MAKING BUSINESS SOFTWARE sexy is a tall order, but tech conference SaaStock is game to try.
The tech event, which debuted last year, evolved from a blog and podcast set up by Alex Theuma in 2015 from his London bedroom and dedicated to the burgeoning software-as-a-service (SaaS) industry.
“The SaaS Revolution podcast was pretty much the first SaaS show of its type, which meant I was able to get great guests on like Eoghan McCabe of Intercom,” Theuma tells Fora.
“From that, I started having conversations with founders, and they would tell me most of the SaaS events were in the US – so why not take it upon myself to do an event?”
Theuma already had the name for the conference as he saw the concept in his head: the Woodstock of SaaS.
SaaStock’s debut event last year attracted more than 700 people to the RDS, and the organisers hope to hit the 1,500-attendee mark this year.
Theuma says the plan was now to hit 10,000 visitors by 2020. With that in mind, he has been trying to devise ways to build up recognition and make his conference stand out.
One initiative added for the event’s next fixture is Saas.City – a series of one-day ‘accelerators’ for SaaStock attendees held in sites around Dublin, such as NDRC and Dogpatch Labs, the day before the main event kicks off.
The workshops will be led by some big names from the SaaS industry, such as veteran marketing executive Bill Macaitis of Slack, Zendesk and Salesforce, and sales guru Steli Efti of Close.io.
Theuma says it’s an idea the group trialled last year with general workshops, but this year there will be between 10 and 20 targeted sessions.
“We were thinking of the overall experience and were inspired by the festivals like (Austin’s) SXSW where there are events all over the city, not just one location, and it adds to this experience of the overall conference.
“People will be moving from one venue to the next, seeing things along the way and getting the chance to stop off for a Guinness along the way before the next workshop.”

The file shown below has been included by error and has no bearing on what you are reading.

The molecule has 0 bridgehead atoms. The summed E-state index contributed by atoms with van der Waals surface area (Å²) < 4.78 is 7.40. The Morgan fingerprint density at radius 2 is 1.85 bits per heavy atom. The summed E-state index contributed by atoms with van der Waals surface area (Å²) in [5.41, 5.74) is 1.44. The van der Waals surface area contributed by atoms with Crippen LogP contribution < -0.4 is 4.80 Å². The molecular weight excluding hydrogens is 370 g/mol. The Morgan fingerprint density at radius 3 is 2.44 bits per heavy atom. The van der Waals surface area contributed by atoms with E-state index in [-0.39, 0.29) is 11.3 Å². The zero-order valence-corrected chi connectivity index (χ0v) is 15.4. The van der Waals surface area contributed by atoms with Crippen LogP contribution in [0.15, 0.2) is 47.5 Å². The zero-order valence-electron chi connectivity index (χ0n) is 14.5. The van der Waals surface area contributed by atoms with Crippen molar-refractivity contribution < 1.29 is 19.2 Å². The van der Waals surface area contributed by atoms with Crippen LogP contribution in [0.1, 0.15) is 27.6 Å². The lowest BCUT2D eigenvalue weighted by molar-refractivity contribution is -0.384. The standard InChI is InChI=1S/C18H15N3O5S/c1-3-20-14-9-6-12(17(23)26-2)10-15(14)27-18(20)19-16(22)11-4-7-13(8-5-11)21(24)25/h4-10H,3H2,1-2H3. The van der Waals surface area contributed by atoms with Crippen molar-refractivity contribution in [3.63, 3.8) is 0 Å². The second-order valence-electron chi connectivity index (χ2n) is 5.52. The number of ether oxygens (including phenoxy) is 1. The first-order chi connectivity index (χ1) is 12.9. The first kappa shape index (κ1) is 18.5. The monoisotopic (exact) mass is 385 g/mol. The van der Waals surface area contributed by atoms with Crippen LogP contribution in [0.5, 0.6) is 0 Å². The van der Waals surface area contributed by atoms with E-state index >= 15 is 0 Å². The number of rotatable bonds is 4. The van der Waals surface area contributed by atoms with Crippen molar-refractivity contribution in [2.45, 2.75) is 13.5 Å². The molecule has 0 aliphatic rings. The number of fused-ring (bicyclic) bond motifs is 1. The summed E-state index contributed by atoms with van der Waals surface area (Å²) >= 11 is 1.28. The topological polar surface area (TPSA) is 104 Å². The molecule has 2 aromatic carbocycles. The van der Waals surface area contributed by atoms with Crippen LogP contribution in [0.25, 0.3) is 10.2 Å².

Dublin is SaaStock’s home for the forseeable future, according to Theuma, but the Irish capital didn’t immediately jump out as his first choice as a base for the new event.
He says his first instinct was to set up closer to home in the UK so he could be on the ground to manage logistics. But the Irish capital won him over.
“I started looking at London and found it super expensive and was getting pretty big quotes which made me fall off my chair a couple of times.
“I also noticed people attending conferences in London would go to an event and then afterwards would go shopping on Regent Street. They would get lost to the city because it’s so big.
“I thought having it in a more intimate city would give it a different aura. I wanted people to be able to go out in Dublin after the conference, experience the city and bump into other people from SaaStock.”
He added that the cluster of world-renowned software companies, such as Slack, Hubspot and Dropbox, has also helped attract speakers like Qualtrics founder Ryan Smith, who will deliver a keynote at SaaStock in September.
Compared to this time last year, Theuma says the still-young company is also in a much more comfortable financial position.
That was partly down to the seed investment the event raised from influential players in the SaaS sector earlier this year.
The round included backing from Conor Stanley of Irish investment firm Tribal.vc, with the total funding believed to be around £350,000 (€390,000 at current rates).
Raising venture capital investment isn’t a route many tech events pursue, but Theuma says his offer was too “compelling” for backers to turn down.
“Bootstrapping is tough, and there were a couple of occasions where we were close to running out of money before all of a sudden we would sell some tickets and everything was fine and we would have a healthy bank balance again.
“I thought I wouldn’t necessarily enjoy being in that same position in year two if we don’t have to.
“The investment gives us a bit more peace of mind and security, but also it was this chance to grow our network exponentially. The people who invested are well-connected in SaaS and can grow our network 20-fold immediately.”